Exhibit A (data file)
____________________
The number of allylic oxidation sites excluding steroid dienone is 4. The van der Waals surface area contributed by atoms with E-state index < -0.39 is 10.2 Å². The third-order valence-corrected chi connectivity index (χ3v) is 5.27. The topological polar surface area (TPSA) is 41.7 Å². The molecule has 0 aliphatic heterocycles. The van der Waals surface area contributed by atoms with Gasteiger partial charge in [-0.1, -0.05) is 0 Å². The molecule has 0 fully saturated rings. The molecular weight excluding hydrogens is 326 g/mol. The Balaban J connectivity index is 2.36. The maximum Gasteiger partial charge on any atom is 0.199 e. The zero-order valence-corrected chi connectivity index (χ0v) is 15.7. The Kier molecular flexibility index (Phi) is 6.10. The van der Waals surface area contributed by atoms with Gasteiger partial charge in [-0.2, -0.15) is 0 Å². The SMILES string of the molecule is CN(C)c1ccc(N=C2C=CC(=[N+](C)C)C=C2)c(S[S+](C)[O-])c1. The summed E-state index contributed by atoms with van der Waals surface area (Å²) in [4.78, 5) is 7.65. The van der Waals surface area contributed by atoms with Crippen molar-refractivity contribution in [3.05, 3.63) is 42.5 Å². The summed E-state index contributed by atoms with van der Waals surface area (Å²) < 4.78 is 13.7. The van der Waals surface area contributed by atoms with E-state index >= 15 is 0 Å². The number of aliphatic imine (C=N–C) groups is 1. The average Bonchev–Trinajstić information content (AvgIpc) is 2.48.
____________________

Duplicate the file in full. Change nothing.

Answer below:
The number of allylic oxidation sites excluding steroid dienone is 4. The van der Waals surface area contributed by atoms with E-state index < -0.39 is 10.2 Å². The third-order valence-corrected chi connectivity index (χ3v) is 5.27. The topological polar surface area (TPSA) is 41.7 Å². The molecule has 0 aliphatic heterocycles. The van der Waals surface area contributed by atoms with Gasteiger partial charge in [-0.1, -0.05) is 0 Å². The molecule has 0 fully saturated rings. The molecular weight excluding hydrogens is 326 g/mol. The Balaban J connectivity index is 2.36. The maximum Gasteiger partial charge on any atom is 0.199 e. The zero-order valence-corrected chi connectivity index (χ0v) is 15.7. The Kier molecular flexibility index (Phi) is 6.10. The van der Waals surface area contributed by atoms with Gasteiger partial charge in [-0.2, -0.15) is 0 Å². The SMILES string of the molecule is CN(C)c1ccc(N=C2C=CC(=[N+](C)C)C=C2)c(S[S+](C)[O-])c1. The summed E-state index contributed by atoms with van der Waals surface area (Å²) in [4.78, 5) is 7.65. The van der Waals surface area contributed by atoms with Crippen molar-refractivity contribution in [3.05, 3.63) is 42.5 Å². The summed E-state index contributed by atoms with van der Waals surface area (Å²) < 4.78 is 13.7. The van der Waals surface area contributed by atoms with E-state index >= 15 is 0 Å². The number of aliphatic imine (C=N–C) groups is 1. The average Bonchev–Trinajstić information content (AvgIpc) is 2.48.